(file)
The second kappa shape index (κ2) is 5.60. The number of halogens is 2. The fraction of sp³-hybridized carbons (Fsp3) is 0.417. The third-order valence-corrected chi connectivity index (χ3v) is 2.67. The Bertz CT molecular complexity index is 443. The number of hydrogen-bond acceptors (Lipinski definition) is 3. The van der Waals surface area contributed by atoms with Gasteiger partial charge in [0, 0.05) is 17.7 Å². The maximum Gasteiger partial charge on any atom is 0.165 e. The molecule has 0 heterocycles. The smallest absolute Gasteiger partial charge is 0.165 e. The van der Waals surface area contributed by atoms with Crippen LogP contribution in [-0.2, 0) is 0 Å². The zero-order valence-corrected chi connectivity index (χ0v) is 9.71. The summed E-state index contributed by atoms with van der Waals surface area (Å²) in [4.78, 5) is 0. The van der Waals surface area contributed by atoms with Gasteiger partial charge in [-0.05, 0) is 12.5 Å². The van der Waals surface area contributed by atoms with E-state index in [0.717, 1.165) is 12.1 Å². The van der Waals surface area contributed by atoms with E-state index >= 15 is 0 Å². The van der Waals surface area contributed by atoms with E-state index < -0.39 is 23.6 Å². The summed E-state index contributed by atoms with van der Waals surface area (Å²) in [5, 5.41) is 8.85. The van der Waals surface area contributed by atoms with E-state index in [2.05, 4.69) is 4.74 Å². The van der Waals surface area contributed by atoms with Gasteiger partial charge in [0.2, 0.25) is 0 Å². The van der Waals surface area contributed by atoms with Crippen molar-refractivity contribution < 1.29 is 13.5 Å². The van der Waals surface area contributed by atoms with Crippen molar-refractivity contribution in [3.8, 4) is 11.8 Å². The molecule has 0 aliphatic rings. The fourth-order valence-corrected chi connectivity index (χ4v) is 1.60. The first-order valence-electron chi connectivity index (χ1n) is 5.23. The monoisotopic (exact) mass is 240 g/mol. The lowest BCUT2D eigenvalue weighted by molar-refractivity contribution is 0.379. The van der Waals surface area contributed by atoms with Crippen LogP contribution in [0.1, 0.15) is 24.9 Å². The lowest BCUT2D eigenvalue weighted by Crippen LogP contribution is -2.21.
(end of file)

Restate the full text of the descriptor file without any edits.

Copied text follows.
The second kappa shape index (κ2) is 5.60. The number of halogens is 2. The fraction of sp³-hybridized carbons (Fsp3) is 0.417. The third-order valence-corrected chi connectivity index (χ3v) is 2.67. The Bertz CT molecular complexity index is 443. The number of hydrogen-bond acceptors (Lipinski definition) is 3. The van der Waals surface area contributed by atoms with Gasteiger partial charge in [0, 0.05) is 17.7 Å². The maximum Gasteiger partial charge on any atom is 0.165 e. The molecule has 0 heterocycles. The smallest absolute Gasteiger partial charge is 0.165 e. The van der Waals surface area contributed by atoms with Crippen LogP contribution in [-0.2, 0) is 0 Å². The zero-order valence-corrected chi connectivity index (χ0v) is 9.71. The summed E-state index contributed by atoms with van der Waals surface area (Å²) in [4.78, 5) is 0. The van der Waals surface area contributed by atoms with Gasteiger partial charge in [-0.05, 0) is 12.5 Å². The van der Waals surface area contributed by atoms with E-state index in [0.717, 1.165) is 12.1 Å². The van der Waals surface area contributed by atoms with E-state index >= 15 is 0 Å². The van der Waals surface area contributed by atoms with E-state index < -0.39 is 23.6 Å². The summed E-state index contributed by atoms with van der Waals surface area (Å²) in [5, 5.41) is 8.85. The van der Waals surface area contributed by atoms with E-state index in [2.05, 4.69) is 4.74 Å². The van der Waals surface area contributed by atoms with Gasteiger partial charge in [0.2, 0.25) is 0 Å². The van der Waals surface area contributed by atoms with Crippen molar-refractivity contribution < 1.29 is 13.5 Å². The van der Waals surface area contributed by atoms with Crippen molar-refractivity contribution in [3.8, 4) is 11.8 Å². The molecule has 0 aliphatic rings. The fourth-order valence-corrected chi connectivity index (χ4v) is 1.60. The first-order valence-electron chi connectivity index (χ1n) is 5.23. The monoisotopic (exact) mass is 240 g/mol. The lowest BCUT2D eigenvalue weighted by molar-refractivity contribution is 0.379. The van der Waals surface area contributed by atoms with Crippen LogP contribution in [0.1, 0.15) is 24.9 Å². The lowest BCUT2D eigenvalue weighted by Crippen LogP contribution is -2.21.